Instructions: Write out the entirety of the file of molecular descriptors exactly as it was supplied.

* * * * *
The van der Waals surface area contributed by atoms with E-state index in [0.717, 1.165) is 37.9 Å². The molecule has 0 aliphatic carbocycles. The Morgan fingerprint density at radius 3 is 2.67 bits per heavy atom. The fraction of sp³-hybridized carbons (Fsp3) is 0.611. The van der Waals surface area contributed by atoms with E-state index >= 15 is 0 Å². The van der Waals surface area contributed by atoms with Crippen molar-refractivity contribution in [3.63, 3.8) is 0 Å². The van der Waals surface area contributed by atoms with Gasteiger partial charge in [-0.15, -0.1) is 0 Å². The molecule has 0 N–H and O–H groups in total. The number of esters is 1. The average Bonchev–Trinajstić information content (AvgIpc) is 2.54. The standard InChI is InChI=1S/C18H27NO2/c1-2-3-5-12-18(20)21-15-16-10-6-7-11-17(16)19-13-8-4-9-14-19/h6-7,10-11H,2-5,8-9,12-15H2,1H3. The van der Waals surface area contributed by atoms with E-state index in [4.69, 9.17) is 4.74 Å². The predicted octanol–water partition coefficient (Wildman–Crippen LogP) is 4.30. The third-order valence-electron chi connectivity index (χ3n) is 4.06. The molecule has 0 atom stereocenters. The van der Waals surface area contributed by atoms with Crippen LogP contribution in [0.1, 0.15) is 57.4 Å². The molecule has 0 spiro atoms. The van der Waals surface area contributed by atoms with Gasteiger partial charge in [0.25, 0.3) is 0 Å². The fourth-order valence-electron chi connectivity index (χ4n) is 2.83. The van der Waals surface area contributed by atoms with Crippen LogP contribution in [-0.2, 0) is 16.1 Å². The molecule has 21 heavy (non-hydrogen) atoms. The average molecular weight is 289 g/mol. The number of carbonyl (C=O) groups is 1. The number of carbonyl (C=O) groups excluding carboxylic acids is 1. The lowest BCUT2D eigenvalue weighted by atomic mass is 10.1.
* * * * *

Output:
The van der Waals surface area contributed by atoms with E-state index in [0.717, 1.165) is 37.9 Å². The molecule has 0 aliphatic carbocycles. The Morgan fingerprint density at radius 3 is 2.67 bits per heavy atom. The fraction of sp³-hybridized carbons (Fsp3) is 0.611. The van der Waals surface area contributed by atoms with E-state index >= 15 is 0 Å². The van der Waals surface area contributed by atoms with Crippen molar-refractivity contribution in [3.63, 3.8) is 0 Å². The van der Waals surface area contributed by atoms with Gasteiger partial charge in [-0.15, -0.1) is 0 Å². The molecule has 0 N–H and O–H groups in total. The number of esters is 1. The average Bonchev–Trinajstić information content (AvgIpc) is 2.54. The standard InChI is InChI=1S/C18H27NO2/c1-2-3-5-12-18(20)21-15-16-10-6-7-11-17(16)19-13-8-4-9-14-19/h6-7,10-11H,2-5,8-9,12-15H2,1H3. The van der Waals surface area contributed by atoms with E-state index in [4.69, 9.17) is 4.74 Å². The predicted octanol–water partition coefficient (Wildman–Crippen LogP) is 4.30. The third-order valence-electron chi connectivity index (χ3n) is 4.06. The molecule has 0 atom stereocenters. The van der Waals surface area contributed by atoms with Crippen LogP contribution in [0.1, 0.15) is 57.4 Å². The molecule has 0 spiro atoms. The van der Waals surface area contributed by atoms with Gasteiger partial charge in [0.25, 0.3) is 0 Å². The fourth-order valence-electron chi connectivity index (χ4n) is 2.83. The van der Waals surface area contributed by atoms with Crippen LogP contribution in [-0.2, 0) is 16.1 Å². The molecule has 21 heavy (non-hydrogen) atoms. The average molecular weight is 289 g/mol. The number of carbonyl (C=O) groups is 1. The number of carbonyl (C=O) groups excluding carboxylic acids is 1. The lowest BCUT2D eigenvalue weighted by atomic mass is 10.1.